When asked in a recent poll to rate reasons why the federal government should increase education spending, 85 percent of respondents said the country's need for stronger national security is a "good reason" to increase spending in the classroom.
A similar percentage of respondents also supported budget increases to help poor students secure equal opportunities in higher education and to provide quality teachers.
The survey, which was based on a representative sample of 1,000 adults, was conducted on behalf of a national coalition of education organizations called the Committee for Education Funding. The poll's margin of error is 3.1 percent.
Committee for Education Funding spokesman Robert Gilbert said the results of the poll stress the need for an educated work force, including everyone from airport screeners to CIA agents.
"It makes sense," he said. "No matter how sophisticated we get with the machines, there need to be people available."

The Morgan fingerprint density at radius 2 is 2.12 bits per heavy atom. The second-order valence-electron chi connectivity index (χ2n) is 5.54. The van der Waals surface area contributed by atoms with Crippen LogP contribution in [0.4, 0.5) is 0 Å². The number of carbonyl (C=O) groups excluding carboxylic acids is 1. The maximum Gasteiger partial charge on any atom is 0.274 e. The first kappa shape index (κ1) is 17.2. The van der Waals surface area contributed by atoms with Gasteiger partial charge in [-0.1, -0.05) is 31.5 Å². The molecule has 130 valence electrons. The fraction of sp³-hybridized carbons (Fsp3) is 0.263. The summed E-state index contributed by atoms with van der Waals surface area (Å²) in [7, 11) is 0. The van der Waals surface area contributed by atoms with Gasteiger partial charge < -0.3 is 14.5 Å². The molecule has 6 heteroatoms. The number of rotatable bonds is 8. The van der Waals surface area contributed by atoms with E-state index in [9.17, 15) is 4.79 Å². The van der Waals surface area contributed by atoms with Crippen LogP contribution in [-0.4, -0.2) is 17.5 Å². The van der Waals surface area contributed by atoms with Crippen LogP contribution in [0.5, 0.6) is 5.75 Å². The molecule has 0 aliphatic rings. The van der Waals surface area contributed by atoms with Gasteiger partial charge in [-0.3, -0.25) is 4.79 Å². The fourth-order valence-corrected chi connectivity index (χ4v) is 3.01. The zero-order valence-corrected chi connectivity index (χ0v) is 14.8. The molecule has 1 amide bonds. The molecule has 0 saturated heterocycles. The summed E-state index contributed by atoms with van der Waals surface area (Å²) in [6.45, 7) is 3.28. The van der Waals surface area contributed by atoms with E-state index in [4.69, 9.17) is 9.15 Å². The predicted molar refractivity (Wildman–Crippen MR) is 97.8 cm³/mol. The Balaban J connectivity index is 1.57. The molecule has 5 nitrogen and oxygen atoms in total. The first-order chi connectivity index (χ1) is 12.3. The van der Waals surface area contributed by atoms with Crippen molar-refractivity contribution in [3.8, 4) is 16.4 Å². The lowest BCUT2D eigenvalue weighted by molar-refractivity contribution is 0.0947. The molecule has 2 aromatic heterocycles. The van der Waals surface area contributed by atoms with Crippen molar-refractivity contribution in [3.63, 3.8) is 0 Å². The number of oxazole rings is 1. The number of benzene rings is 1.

National Education Association spokeswoman Becky Fleischauer said the survey's results show that Americans "understand that there is an extricable link between education and the economy and (between) education and national security." The National Education Association is a member association of the Committee for Education Funding.
A quality education produces not only a better-skilled population, she said, but also more high-paying jobs. "It just makes good sense to invest in education."
Richard Kohn, chairman of UNC's curriculum in peace, war, and defense, said education plays a crucial role in national security. "It always has," he said. "There's no question of that."
Education levels are reflected in a nation's economic health, technological advancements, social cohesion and understanding of its role in the world, Kohn said, all of which fall under the broad umbrella of national security.